Charlottesville, through a graduate's eyes
A former University of Virginia student reflects on the complicated racial history of her alma mater.
—My school bought its first slave in 1819 for $125.
Until this week, I never knew that my alma mater, the University of Virginia, owned slaves. We were told that slaves built the school, that our founder Thomas Jefferson owned slaves, and that faculty and students brought some of their own slaves to Charlottesville with them. But I didn’t know that my school outright owned them.
The Rotunda – where I began my admissions tour as a high school senior six years ago – flew the first public Confederate flag. Students, my fellow alumni, raised the flag in the middle of the night in 1861. Shortly after, 92 percent of the student body left the Academic Village to fight in the Confederate army.
As I saw the events unfold in Charlottesville this weekend, my first instinct was to renounce my school of any culpability. “That’s a ‘Charlottesville thing,’ not UVa,” I heard myself say.
I know a school that looks too idyllic to be real, with white pillars under the shadow of the Blue Ridge. I know a school with smart people, who debate political theory and hike Humpback Rock on the weekends. I know a school that paints supportive messages on Beta Bridge, has an honor system, and hates hate. I know a school that students are proud of.
But now I realize that my first reaction was illogical. A “Charlottesville thing” is a “UVa thing.” Mr. Jefferson, the author of the Declaration of Independence, picked Charlottesville to house his university, on what was then James Monroe’s farmland. Slaves were rented from nearby farmers to build the Rotunda: the symbolic school logo, the American Parthenon, the realization of Jefferson’s love for architecture and literature.
Over the past two centuries, it has become almost impossible to separate Charlottesville’s present problems from UVa’s immoral past. The city and the school are like two intertwining trees, shaping around one another’s branches with age.
During my time at UVa, researchers found a cemetery of 67 former university slaves next to my first-year dorm, for example.
In 2015, a third-year student Martese Johnson, who is black, was pinned to the ground by three white Alcoholic Beverage Control agents outside of Trinity Irish Pub, a student-favorite. Mr. Johnson was okay, but he has scars on his forehead from the arrest.
During the 2016 election, UVa experienced a series of hate crimes, with anti-gay, anti-Muslim, and anti-Semitic slurs written on doors and buildings. And it recently came to light that Richard Spencer, self-proclaimed leader of the white nationalist movement and creator of the term “alt-right,” graduated from UVa with an English literature degree in 2001.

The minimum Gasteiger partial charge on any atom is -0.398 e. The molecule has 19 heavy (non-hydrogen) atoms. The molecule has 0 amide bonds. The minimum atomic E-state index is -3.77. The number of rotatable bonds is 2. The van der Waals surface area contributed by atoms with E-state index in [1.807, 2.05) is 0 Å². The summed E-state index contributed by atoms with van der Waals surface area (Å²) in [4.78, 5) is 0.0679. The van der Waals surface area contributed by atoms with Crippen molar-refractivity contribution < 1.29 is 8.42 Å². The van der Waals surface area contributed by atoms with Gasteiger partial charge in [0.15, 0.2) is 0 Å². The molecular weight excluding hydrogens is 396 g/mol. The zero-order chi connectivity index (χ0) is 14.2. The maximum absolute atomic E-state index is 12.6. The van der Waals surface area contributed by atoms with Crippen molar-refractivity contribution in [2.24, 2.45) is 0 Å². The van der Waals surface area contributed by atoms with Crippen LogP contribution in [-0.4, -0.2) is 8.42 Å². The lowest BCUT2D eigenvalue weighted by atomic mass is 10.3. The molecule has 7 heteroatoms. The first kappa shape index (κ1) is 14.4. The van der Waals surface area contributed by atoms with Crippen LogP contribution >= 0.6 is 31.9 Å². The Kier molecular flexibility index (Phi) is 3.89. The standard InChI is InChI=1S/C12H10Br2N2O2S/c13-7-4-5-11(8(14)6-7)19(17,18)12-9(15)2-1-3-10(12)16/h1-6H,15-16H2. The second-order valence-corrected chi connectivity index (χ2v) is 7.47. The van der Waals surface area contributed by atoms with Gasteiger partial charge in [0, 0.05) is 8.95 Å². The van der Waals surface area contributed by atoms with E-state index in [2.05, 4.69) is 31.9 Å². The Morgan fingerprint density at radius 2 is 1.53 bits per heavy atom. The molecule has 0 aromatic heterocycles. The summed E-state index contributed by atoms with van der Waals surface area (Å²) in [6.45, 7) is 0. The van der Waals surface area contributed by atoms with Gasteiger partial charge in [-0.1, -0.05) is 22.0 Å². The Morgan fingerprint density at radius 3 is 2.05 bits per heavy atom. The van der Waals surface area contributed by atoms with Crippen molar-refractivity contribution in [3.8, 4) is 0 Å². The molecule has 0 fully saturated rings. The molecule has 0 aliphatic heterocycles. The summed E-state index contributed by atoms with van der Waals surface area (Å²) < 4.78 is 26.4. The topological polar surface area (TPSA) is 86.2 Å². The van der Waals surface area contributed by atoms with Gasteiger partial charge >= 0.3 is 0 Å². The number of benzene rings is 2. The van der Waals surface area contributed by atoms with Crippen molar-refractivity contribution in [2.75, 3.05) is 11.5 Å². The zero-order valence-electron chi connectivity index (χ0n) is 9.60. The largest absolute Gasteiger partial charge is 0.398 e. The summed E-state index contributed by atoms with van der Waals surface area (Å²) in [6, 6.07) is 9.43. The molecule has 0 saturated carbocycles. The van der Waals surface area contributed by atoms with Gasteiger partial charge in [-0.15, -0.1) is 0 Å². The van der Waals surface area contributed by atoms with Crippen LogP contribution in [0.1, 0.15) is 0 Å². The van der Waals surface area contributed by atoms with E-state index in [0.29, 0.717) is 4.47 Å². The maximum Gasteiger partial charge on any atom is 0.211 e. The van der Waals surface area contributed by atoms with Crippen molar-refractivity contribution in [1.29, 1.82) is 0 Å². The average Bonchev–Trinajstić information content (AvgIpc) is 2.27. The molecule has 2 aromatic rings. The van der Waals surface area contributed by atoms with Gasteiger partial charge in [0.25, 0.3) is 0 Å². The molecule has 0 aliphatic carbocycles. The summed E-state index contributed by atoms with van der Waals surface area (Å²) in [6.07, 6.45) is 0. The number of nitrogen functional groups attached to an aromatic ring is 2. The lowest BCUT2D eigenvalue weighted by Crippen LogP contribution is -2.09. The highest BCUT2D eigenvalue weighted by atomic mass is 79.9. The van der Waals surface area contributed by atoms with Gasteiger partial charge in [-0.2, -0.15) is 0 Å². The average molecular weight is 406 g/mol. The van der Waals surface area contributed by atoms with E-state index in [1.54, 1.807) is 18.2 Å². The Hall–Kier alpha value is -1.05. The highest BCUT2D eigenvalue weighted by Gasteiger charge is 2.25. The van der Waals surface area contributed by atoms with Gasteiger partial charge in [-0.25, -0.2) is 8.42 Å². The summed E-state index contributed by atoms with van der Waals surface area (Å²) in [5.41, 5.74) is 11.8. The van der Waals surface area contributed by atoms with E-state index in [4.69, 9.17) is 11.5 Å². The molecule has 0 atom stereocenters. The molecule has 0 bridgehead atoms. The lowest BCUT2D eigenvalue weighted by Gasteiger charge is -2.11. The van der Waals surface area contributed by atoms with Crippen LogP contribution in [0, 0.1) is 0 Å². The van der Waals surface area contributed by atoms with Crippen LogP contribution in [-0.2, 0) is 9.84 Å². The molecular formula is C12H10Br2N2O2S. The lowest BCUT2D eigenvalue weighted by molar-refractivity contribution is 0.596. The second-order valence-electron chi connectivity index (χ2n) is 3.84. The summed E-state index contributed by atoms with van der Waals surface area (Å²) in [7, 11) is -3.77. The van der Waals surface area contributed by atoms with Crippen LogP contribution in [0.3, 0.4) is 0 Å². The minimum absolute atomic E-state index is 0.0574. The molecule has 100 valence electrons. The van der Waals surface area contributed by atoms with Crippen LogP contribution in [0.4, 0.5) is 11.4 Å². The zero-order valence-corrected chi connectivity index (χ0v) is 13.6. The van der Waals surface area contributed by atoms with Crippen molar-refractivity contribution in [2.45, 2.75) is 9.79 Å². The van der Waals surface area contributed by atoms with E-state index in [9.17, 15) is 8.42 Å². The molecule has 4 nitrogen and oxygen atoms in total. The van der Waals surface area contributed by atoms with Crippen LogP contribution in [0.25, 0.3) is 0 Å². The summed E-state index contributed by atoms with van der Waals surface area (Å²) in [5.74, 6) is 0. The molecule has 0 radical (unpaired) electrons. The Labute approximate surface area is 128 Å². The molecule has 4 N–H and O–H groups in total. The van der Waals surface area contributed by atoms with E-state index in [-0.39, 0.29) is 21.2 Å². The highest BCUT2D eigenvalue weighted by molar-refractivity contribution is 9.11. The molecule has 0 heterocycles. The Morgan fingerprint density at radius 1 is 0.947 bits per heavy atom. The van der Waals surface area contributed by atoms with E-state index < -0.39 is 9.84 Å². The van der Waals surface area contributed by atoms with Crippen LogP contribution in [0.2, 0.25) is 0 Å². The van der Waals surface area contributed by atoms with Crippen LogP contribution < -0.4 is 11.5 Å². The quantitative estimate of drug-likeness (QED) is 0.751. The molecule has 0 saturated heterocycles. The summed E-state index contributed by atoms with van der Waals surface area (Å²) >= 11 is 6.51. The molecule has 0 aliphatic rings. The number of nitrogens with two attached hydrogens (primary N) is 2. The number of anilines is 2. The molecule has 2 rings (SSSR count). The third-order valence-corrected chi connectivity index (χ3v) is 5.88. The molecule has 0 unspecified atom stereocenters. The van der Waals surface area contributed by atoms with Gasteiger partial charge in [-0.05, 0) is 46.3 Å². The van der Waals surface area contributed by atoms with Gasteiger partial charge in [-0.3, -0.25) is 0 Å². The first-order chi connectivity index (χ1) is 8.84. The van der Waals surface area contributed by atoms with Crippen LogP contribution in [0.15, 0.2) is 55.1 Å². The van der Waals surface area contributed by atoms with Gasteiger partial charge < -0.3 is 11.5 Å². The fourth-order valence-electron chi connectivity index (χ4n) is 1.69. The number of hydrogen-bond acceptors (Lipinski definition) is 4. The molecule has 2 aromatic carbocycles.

After this weekend, the events of the last six years started playing on a loop in my head. But it was the incident with Mr. Johnson that I’ve found myself thinking about the most. Maybe it’s because I saw the blood-stained sidewalk on my walk to class the next morning. Or maybe it’s because Johnson was good friends with some of my friends.
However, I think it’s what Johnson yelled when he was being pinned to the ground by officers that has really stuck with me: “I go to UVa! I go to UVa!... How did this happen?”
That’s what I keep thinking when I see the images of tiki torches and tear gas in Emancipation Park. Charlottesville keeps finding itself at the center of racial conflict, but I never met anyone during my four years at UVa who I would consider a racist.
Maybe that’s the problem. Like the hashtag #HoosAgainstHate that flooded Instagram this weekend, we keep saying what Wahoos are not: hateful, discriminatory, racist.
But we also need to be honest about all of the things that we are. Almost all of my professors looked like my parents or grandparents. Until recently we had had a monument for Thomas Jefferson but no plans to honor the 5,000 slaves who laid the school’s bricks. We are a public school where less than 7 percent of students identify as African-American. We owned slaves.
And as difficult as it is to accept ownership of historic racism, it can be even more challenging to confront existing bias.
After his violent encounter in 2015, Johnson wrote, “These officers would probably never admit to being racist, and it is because they truly believe that they are not. The officers did not see a University of Virginia student out with his peers; they saw a young black male with a high-top fade, a gold chain, some tennis shoes, and a hoodie. In their minds, I could not possibly have been a member of the ‘community’ that they had sworn to protect.”
Two years later, Charlottesville is in headlines around the world next to words like “alt-right,” “white supremacy,” and “KKK.”
And when family and friends apologize to me for UVa, the place I love, I can only respond like Johnson.
“I went to UVa! How did this happen?”